HomeRoast Digest


Topic: Bread machine brand preference (5 msgs / 90 lines)
1) From: Kris McN
Ok you guys, you've got me thinking I want to try the HG/DB approach, but I
like the idea of using a bread machine to aid in stirring.  I stopped by the
thrift store on the way home and they have 4 different machines all for
$9.99 each: 2 different models of Toastmaster, a Welbilt,
aaaaaaaand....another brand I can't remember (not a Sunbeam) (not enough
coffee today, obviously!).  They all look about the same size and basic
structure.  I have zero experience with bread machines for any purpose, so
any insight would be helpful.  Any brand-preference opinions/experience?
There are a couple of other thrift stores in town I could check for other
brands as well.  Are there features I should look/look out for?
Kris McN

2) From: Vicki Smith
What you want is a model that will stir the beans for around 20 minutes 
on the dough cycle, which is more than long enough for a 1-1.5 pound 
roast. If they won't let you plug it in and time it in the store, then 
you can write down the model numbers and look for the manual on-line.
I have used various machines, and they all stirred long enough. I know 
that amongst them, one was a Toastmaster. As you know, mine is a Sunbeam.
The other thing to check out is the post assembly the stirring paddle 
sits on. I understand that some bread machines have some sort of plastic 
assembly. Mine is all metal, which has to be an advantage, as we are 
talking hot-hot-hot.
vicki
Kris McN wrote:
<Snip>

3) From: Bill Morgan
A couple more things to consider:
The stirring arm itself.  I have two "identical" machines, but one has a
plastic arm and one has metal.  (They're Welbilt, I think.)
How the cooking chamber comes out, and what kind of hole is at the bottom.
Mine have a kind of bayonet mount, so removal requires gloves to grab the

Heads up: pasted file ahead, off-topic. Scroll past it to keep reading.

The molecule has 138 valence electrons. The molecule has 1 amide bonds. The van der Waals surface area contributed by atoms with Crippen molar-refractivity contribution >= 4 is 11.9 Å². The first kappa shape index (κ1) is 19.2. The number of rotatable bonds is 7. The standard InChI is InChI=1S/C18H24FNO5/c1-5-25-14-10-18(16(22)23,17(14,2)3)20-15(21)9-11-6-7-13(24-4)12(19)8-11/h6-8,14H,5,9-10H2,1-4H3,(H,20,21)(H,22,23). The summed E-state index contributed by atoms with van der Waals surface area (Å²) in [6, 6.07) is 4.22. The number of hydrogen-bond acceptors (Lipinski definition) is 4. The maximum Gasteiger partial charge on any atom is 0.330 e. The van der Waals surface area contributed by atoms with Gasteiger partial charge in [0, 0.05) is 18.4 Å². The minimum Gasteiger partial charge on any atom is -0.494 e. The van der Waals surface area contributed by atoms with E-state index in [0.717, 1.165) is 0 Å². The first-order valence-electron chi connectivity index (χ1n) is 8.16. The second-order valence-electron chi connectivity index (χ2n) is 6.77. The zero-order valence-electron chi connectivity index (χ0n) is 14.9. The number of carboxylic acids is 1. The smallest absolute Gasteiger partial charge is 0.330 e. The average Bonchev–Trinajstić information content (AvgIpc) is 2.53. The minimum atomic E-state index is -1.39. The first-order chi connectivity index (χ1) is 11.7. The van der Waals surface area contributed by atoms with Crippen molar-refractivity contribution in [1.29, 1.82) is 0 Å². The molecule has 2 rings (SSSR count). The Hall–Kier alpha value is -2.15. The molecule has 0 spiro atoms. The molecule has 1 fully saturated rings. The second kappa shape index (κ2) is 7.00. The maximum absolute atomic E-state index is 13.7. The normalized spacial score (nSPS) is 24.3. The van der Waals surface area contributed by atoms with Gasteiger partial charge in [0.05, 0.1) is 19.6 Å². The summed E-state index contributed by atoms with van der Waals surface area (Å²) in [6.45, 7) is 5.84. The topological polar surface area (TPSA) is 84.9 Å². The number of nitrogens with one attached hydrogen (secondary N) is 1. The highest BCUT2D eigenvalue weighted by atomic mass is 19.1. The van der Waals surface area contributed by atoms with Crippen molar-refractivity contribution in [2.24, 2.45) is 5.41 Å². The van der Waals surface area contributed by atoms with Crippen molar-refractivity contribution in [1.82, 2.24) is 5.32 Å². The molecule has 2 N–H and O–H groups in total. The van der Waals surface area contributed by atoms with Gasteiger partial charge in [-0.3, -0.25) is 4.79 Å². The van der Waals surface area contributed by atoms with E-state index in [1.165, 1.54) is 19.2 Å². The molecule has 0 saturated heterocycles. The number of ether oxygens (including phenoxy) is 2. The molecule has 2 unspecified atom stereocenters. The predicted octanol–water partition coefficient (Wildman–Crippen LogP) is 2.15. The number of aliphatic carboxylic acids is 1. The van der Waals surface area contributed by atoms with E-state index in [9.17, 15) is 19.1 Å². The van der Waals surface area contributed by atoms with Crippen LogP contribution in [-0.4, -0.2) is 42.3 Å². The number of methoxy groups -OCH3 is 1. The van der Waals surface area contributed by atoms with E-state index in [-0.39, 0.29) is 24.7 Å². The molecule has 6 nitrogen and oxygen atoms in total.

chamber itself, twist it, and lift.  Then a fair number of the beans would
run out of the hole in the bottom.  The alternative is picking the whole
thing up to pour the beans out.
Obviously I'm not doing heat gun roasting in these things yet.  That will
require significant surgery, or else hitting the thrift stores for a
different design.
HTH,
Bill
On 12/5/06, Vicki Smith  wrote:
<Snip>

4) From: Kris McN
Thanks for the advice, Bill and Vicki!  I'm going to go after work today and
turn things on, poke and prod, and examine more closely.
On 12/6/06, Bill Morgan  wrote:
<Snip>

5) From: Captain CowPie
If you can find a machine that has two stirring arms, with a pan that more =
closely resembles a bread baking pan, they are the  best for for roasting. =
The beans are more spread out and you can actually do a larger roast with i=
t.
I have only seen the one that I purchased, and I keep looking for another o=
ne just in case anything happens to this one.
Vince
<Snip>
 I like the idea of using a bread machine to aid in stirring.  I stopped =
by the thrift store on the way home and they have 4 different machines all =
for $9.99 each: 2 different models of Toastmaster, a Welbilt, aaaaaaaand...=
.another brand I can't remember (not a Sunbeam) (not enough coffee today, o=
bviously!).  They all look about the same size and basic structure.  I =
have zero experience with bread machines for any purpose, so any insight wo=
uld be helpful.  Any brand-preference opinions/experience?  There are a=
 couple of other thrift stores in town I could check for other brands as we=
ll.  Are there features I should look/look out for?
<Snip>


HomeRoast Digest